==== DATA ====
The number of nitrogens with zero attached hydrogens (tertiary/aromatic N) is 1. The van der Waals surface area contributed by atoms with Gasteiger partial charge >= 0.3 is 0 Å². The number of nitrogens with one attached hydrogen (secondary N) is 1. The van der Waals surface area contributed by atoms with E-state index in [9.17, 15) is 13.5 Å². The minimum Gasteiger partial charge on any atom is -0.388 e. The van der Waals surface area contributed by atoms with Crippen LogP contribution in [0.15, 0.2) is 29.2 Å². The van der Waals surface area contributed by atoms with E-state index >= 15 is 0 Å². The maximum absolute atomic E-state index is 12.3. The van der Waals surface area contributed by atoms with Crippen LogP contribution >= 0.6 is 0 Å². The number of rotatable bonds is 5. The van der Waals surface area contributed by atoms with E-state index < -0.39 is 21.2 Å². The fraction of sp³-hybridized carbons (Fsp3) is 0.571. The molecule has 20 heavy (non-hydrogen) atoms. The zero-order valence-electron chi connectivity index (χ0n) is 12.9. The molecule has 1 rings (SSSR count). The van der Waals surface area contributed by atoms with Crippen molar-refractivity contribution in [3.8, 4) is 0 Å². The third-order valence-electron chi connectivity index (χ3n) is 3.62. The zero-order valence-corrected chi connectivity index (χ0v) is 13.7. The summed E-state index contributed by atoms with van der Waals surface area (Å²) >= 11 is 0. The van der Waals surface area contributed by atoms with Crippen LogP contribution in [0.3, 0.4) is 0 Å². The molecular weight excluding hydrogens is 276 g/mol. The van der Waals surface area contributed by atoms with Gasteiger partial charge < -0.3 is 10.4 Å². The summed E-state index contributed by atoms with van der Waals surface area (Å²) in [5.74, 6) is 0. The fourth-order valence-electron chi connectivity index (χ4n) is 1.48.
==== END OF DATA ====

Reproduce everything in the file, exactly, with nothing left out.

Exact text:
The number of nitrogens with zero attached hydrogens (tertiary/aromatic N) is 1. The van der Waals surface area contributed by atoms with Gasteiger partial charge >= 0.3 is 0 Å². The number of nitrogens with one attached hydrogen (secondary N) is 1. The van der Waals surface area contributed by atoms with E-state index in [9.17, 15) is 13.5 Å². The minimum Gasteiger partial charge on any atom is -0.388 e. The van der Waals surface area contributed by atoms with Crippen LogP contribution in [0.15, 0.2) is 29.2 Å². The van der Waals surface area contributed by atoms with E-state index >= 15 is 0 Å². The maximum absolute atomic E-state index is 12.3. The van der Waals surface area contributed by atoms with Crippen LogP contribution >= 0.6 is 0 Å². The number of rotatable bonds is 5. The van der Waals surface area contributed by atoms with E-state index < -0.39 is 21.2 Å². The fraction of sp³-hybridized carbons (Fsp3) is 0.571. The molecule has 20 heavy (non-hydrogen) atoms. The zero-order valence-electron chi connectivity index (χ0n) is 12.9. The molecule has 1 rings (SSSR count). The van der Waals surface area contributed by atoms with Crippen molar-refractivity contribution in [3.8, 4) is 0 Å². The third-order valence-electron chi connectivity index (χ3n) is 3.62. The zero-order valence-corrected chi connectivity index (χ0v) is 13.7. The summed E-state index contributed by atoms with van der Waals surface area (Å²) >= 11 is 0. The van der Waals surface area contributed by atoms with Crippen LogP contribution in [0.3, 0.4) is 0 Å². The molecular weight excluding hydrogens is 276 g/mol. The van der Waals surface area contributed by atoms with Gasteiger partial charge < -0.3 is 10.4 Å². The summed E-state index contributed by atoms with van der Waals surface area (Å²) in [5.74, 6) is 0. The fourth-order valence-electron chi connectivity index (χ4n) is 1.48.